Physicians' adaptation to patients' preferences concerning dominance is related to positive consultation outcomes.

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Serval ID
serval:BIB_E50C8E110EDA
Type
Inproceedings: an article in a conference proceedings.
Publication sub-type
Poster: Summary – with images – on one page of the results of a researche project. The summaries of the poster must be entered in "Abstract" and not "Poster".
Collection
Publications
Institution
Title
Physicians' adaptation to patients' preferences concerning dominance is related to positive consultation outcomes.
Title of the conference
International conference on Communication in Healthcare
Author(s)
Carrard  V., Schmid Mast  M., Cousin  G.
Address
Amsterdam, Netherlands
Publication state
Published
Issued date
10/2014
Language
english
Notes
The present poster has won the "Best Poster Award" of the International conference on communication in healthcare, euro100 Award.
Abstract
Background. There is widespread consensus that a patient-centered physician communication style is beneficial for the patient as well as for the physician. Typically, patient-centered communication is described as a given set of behaviors to adopt by the physician in order to have better consultation outcomes for the patient. Particularly, dominant physician behavior is not part of patient-centered communication. But, as patients all have different needs and preferences, they do not all benefit from the same physician communication style. Some patients prefer a more dominant doctor. A match between the patient's preference in terms of physician communication and the behavior the physician actually displays seems to be related to positive consultation outcomes, and we claim that this is also the case for physician dominance behavior.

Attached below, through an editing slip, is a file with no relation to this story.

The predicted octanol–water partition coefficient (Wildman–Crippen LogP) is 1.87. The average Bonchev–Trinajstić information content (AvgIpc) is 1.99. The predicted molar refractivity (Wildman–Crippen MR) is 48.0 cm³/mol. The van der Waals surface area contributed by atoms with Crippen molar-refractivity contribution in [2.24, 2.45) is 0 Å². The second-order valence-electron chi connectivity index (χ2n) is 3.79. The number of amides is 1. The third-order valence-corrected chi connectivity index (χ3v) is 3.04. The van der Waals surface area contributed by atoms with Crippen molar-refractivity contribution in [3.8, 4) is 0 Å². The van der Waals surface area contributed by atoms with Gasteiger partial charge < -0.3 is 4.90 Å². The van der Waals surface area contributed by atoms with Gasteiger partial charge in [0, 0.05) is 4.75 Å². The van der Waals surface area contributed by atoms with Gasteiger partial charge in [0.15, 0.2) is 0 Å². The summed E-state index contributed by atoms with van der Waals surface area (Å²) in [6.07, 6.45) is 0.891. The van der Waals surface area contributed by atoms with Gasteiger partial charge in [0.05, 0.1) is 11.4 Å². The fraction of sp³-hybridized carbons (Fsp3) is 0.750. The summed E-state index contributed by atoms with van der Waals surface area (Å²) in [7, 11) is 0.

Methods. Based on videotapes of 33 general practitioners in consultation with two of their patients, we measured the physicians' nonverbal dominance behavior presented towards each patient. We also assessed each patient's preference concerning the physician's dominance and calculated to what extent each physician adapted his/her nonverbal behavior to the needs and expectations of the patient. Patients also reported how satisfied they were with the consultation, how much they trusted their physician, and as how competent they perceived the physician. These measures were aggregated to form a consultation outcome measure.
Findings. Results show that the more the physicians adapt their nonverbal dominance behavior to their patients' preferences for a dominant or non-dominant physician interaction style, the more positive the consultation outcomes are.
Discussion. The present study shows that an adaptation to patient preferences for dominance is related to positive outcomes. We thus conclude that in term of physician behaviors there is no one size fits all. Physician training might want to focus more on training accurate interpersonal perception and on teaching a diversity of different behavior repertoires instead of a given set of behaviors.
Create date
09/10/2014 12:42
Last modification date
21/08/2019 5:16
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